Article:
into a small field, a circle ploughed
round a lone hawthorn tree, a map
of the way between us. I carry it.

 
carry is © Mary Noonan
 

No Direction Home

i.m. Gregory O’Donoghue 1951-2005
 
I wrote that the final days of August would find me
washed up, propped in a place where the light of day
is tight and mean. You approved, gently tending –
even poems lamenting summer’s end were safe with you,
lines too concerned with the small ambit of seasons
to encompass the impact of a true ending.
 
And so it was that August swept you off your feet,
quenched your breath with ease as she dragged
hurricanes and swollen waters in her train.
In the middle of your fifty-fourth year –
one of the bald facts mourners swapped at the grave,
suddenly aware that they did not know you.
 
I knew only the grace of your yellowed fingers,
that elegant pen, your hand feathering its tender script
across a page, your hooded eyes, your mug of gin,
the small room where we met once a week.
I saw you sometimes, walking lopsidedly in the street;
once, at a launch, we talked about Bob Dylan
 
but in the moment I heard of your death I knew
that you had guided me to a place – a room, a page –
where limping and stammering come into their own,
a vast, airy space inviting me to stand my ground,
to bellow in tantrum, to rampage, to thrive
in my brokenness.
 

No Direction Home is © Mary Noonan

mnMary Noonan lives in Cork. Her poems have been published in The Dark Horse, The North, Poetry Review, Poetry London, The Threepenny Review, Cyphers, The Stinging Fly, Wasafiri and Best of Irish Poetry 2010. She won the Listowel Poetry Collection Prize in 2010. Her first collection – The Fado House (Dedalus Press, 2012) – was shortlisted for the Seamus Heaney Centre Prize for a First Collection (2013) and the Strong/Shine Award (2013).

Mary Noonan at Dedalus Press

 

Poems from ‘Vocal Chords’ by Maeve O’Sullivan

vc

Vocal Chords by Maeve O’Sullivan

Published, Alba Publishing 2014. 64 Pages


Sunday, Women Drying Their Hair

 
Bare-legged, in light, pale clothing,
three young women stand on an urban rooftop;
New York, probably, or some other big city.
They are letting the wind dry their hair
while white garments sway on a line behind them,
and the chimney beside them casts a long shadow.
 
It is 1912, and Sloan’s subjects could be sisters:
one redhead in a green skirt, one brunette, one blonde.
The brunette looks approvingly at the redhead,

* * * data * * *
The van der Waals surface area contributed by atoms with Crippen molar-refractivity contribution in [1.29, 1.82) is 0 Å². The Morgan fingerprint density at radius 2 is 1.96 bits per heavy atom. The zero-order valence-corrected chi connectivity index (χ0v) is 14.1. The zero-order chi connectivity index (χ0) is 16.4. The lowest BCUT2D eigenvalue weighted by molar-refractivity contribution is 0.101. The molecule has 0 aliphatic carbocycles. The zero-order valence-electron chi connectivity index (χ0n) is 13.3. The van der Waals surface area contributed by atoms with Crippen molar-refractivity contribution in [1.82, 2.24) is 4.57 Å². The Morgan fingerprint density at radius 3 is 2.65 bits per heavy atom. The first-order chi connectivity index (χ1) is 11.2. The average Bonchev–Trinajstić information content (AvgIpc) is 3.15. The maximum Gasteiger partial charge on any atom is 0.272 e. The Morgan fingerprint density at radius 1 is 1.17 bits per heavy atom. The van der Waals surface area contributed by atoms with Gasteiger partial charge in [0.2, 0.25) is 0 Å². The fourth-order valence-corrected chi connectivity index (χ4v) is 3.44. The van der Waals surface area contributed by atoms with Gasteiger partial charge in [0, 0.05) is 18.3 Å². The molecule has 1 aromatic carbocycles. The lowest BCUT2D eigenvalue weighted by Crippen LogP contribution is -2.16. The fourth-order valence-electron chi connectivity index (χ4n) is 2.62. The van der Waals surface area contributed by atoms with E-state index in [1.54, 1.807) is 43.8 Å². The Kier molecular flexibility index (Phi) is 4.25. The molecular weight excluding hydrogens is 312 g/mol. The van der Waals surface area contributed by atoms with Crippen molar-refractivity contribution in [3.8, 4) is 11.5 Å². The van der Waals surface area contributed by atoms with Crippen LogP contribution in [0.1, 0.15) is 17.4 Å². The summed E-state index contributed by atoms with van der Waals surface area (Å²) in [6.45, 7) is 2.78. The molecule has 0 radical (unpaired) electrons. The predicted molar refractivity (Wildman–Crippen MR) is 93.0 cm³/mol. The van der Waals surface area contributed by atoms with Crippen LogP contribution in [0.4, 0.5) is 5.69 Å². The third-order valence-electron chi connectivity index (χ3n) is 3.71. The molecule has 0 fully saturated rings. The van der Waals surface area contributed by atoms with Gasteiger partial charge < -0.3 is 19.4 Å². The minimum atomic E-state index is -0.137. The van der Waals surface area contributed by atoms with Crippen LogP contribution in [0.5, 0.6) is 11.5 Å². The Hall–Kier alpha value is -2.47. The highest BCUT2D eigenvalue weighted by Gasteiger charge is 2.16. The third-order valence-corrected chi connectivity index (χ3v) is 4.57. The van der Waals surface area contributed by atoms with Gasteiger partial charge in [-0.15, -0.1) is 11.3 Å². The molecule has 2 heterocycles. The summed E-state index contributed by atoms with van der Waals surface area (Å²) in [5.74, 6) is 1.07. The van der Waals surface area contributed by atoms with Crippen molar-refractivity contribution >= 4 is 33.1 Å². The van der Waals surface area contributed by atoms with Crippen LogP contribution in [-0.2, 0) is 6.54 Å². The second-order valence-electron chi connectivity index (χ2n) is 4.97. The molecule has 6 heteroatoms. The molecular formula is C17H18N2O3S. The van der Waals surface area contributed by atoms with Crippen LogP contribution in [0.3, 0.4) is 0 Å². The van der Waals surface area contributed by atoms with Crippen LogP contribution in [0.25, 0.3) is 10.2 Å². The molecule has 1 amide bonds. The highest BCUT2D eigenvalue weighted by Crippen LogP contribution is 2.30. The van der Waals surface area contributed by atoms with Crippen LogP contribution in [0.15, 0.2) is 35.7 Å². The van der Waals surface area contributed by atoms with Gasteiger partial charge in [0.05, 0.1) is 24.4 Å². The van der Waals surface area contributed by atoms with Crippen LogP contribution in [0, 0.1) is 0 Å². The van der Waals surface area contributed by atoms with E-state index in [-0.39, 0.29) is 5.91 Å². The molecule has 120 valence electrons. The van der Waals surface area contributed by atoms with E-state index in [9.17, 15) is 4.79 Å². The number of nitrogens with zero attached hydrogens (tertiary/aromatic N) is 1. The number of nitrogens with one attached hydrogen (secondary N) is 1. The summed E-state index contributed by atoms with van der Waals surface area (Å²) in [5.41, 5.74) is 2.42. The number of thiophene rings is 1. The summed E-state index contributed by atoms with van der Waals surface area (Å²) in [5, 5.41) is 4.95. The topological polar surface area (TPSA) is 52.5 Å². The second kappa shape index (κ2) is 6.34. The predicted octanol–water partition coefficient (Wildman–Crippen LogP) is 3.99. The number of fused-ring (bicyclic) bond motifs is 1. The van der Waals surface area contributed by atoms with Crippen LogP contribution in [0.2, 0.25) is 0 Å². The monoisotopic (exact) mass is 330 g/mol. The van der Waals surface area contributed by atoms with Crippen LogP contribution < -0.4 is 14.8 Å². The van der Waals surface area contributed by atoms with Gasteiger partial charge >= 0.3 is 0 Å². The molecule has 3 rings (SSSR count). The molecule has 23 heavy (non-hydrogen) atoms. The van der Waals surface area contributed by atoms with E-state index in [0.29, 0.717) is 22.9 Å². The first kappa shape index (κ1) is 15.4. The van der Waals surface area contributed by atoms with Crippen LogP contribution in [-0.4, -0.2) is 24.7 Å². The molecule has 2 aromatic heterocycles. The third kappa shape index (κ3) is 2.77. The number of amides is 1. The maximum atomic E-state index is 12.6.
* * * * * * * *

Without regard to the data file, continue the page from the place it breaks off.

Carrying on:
while the blonde brushes her hair which hangs
like a curtain, her head titled to the right,
the left hand on her hip for balance.
 
I imagine they are chatting about the night before;
what they did, who they saw dancing, girl talk.
One of them could be softly humming
After The Ball or something jazzy;
no World War to bother them yet, and no Depression,
this year forever marked by a ship called the Titanic.
 
This is how I would like my three sisters to be;
close, relaxed, hanging out happily,
the brunette smiling at the redhead, the blonde
still long-haired and carefree, and me,
the youngest girl, looking on
from the gallery, taking it all in.
 
Sunday, Women Drying Their Hair is © Maeve O’Sullivan.

sloane

Heartwood

West African proverb:’When an old man dies, a library burns to the ground.’
 
Book by book, a library burns down
when someone dies in Africa; the fire
consumes the memory, the sensorium.
 
And when he lights his robes of orange-brown,
the monk rejects the puja, picks the pyre
as, book by book, his library burns down.
 
Three hundred people in a Midwest town
were burnt alive like blossoms on a briar,
with loss of all those memories,sensoriums.
 
Before he left,prognosis barely known,
my father trudged his way through the quagmire;
then, book by book, his library burned down.
 
The seeds of our dejectedness were sown
when that disease took hold and made a liar
of her clouding memory, her sensorium.
 
And when at last I’m put into the ground,
or else cremated, ashes back to Gaia,
book by book, my library will burn down,
consuming, then, my memory, my sensorium.
 
Heartwood is © Maeve O’Sullivan


White Star

the majestic steamer
slips into the sea-
first voyage

spinning his top…
the child who survived
to die three years later
 
she goes back in
for the hat from her mother-